MANILA—Since the ASEAN’s source of strength comes from all the countries in the region, Sen. Loren Legarda on Thursday said that it can further be bolstered by the accession of Timor-Leste in the regional bloc.
At present, Timor-Leste is the only Southeast Asian country that is not yet a member of ten-member country ASEAN.
Legarda said that as one of the founding members of ASEAN and current chair, the Philippines could help ensure that Timor-Leste’s long outstanding application is firmly addressed.
“ASEAN is a vehicle for social and economic inclusion for the region’s people. Timor Leste has sought for admission into ASEAN,” Legarda said.
“The Philippines, as one of the founding members of ASEAN, has a pivotal role in delivering the inclusive principles of ASEAN by ensuring that Timor-Leste’s long outstanding application is firmly addressed during its chairmanship,” she added.
Legarda, meanwhile, urged the Philippine government to address the need to bring about more “equitable and sustainable economic” development across the region and to promote stronger regional cooperation.
“The ASEAN Economic Community (AEC) seeks to boost the competitiveness and connectivity of the region and seeks to usher in more equitable development across the region by linking less developed economies with the more developed ones. But the AEC will only be relevant if this results in improvement in the quality of life of the region’s people,” Legarda said.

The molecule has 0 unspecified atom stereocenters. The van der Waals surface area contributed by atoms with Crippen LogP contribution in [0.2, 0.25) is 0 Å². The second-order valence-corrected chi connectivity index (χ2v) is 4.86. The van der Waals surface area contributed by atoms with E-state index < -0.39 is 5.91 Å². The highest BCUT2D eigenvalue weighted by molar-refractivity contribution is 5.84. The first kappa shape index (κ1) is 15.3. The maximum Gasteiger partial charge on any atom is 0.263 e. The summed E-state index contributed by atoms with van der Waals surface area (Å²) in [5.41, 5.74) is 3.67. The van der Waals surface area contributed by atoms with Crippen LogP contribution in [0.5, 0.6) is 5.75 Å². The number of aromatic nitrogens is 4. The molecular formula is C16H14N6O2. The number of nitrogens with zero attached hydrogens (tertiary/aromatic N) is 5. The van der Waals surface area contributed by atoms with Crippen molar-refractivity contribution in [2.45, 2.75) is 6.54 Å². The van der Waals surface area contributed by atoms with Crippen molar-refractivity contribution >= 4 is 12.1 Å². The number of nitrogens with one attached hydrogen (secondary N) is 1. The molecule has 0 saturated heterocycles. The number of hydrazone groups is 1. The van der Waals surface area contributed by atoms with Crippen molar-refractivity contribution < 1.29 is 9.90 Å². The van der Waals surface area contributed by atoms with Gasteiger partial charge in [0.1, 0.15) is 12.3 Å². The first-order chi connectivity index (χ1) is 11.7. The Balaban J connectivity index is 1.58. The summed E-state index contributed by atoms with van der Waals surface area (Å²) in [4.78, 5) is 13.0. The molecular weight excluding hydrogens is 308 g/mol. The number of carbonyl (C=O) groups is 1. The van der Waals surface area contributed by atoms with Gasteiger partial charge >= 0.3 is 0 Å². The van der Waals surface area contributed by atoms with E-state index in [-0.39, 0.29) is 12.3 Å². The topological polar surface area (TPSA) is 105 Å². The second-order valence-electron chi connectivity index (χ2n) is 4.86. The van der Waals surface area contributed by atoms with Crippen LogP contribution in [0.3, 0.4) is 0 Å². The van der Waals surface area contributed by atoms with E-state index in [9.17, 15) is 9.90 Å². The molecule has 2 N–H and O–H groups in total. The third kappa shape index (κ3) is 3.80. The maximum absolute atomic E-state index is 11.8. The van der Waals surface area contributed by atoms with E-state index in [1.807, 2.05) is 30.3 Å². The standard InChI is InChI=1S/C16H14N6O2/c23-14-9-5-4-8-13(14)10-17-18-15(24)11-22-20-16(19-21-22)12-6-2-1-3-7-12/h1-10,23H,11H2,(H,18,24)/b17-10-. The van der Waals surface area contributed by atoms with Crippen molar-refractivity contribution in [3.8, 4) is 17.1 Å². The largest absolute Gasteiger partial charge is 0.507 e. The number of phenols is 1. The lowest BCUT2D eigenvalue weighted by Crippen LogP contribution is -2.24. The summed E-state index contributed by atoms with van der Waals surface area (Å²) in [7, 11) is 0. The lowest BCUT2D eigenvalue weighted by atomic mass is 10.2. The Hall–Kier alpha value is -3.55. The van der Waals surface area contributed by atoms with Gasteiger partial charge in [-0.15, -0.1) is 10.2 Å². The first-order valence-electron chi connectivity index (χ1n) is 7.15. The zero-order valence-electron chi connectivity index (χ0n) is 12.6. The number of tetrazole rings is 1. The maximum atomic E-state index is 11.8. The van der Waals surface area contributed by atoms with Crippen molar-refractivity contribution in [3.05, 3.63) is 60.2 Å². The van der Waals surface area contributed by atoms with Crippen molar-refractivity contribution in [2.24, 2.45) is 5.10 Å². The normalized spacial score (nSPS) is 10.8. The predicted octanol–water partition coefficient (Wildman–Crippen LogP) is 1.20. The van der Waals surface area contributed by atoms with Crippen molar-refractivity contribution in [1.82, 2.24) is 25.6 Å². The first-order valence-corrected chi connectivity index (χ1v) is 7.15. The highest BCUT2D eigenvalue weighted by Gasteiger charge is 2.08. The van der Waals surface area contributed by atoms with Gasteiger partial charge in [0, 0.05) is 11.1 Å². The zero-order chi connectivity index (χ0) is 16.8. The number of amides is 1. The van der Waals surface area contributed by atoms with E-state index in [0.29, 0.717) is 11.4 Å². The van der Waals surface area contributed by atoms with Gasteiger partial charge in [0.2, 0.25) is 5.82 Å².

She said there was also a need for ASEAN to nurture innovation and build its creative capacities to ensure that the region’s micro, small and medium enterprises (MSMEs) contribute to developing new solutions.
“Many studies have shown that ASEAN MSMEs are users rather than creators of technology. Research is weak and there is very little collaboration with industries on research projects. We need to build internal innovation competencies given the nascent stage of research in ASEAN,” she added.
Legarda said that ASEAN was one of the fastest growing regions of the world and home to more than 600 million people. It is also the fourth largest exporting region in the world; but income distribution and equality concerns abound.
According to the World Economic Forum (WEF), some 180 million citizens or about 29 percent of the ASEAN population still live in poverty.
The GDP per capita across ASEAN countries can be as low as USD 800 to a high of USD 49,000.
According to the WEF, one of the region’s main challenges is to bring its infrastructure and information technology capability up to date so that it can take advantage of new technology.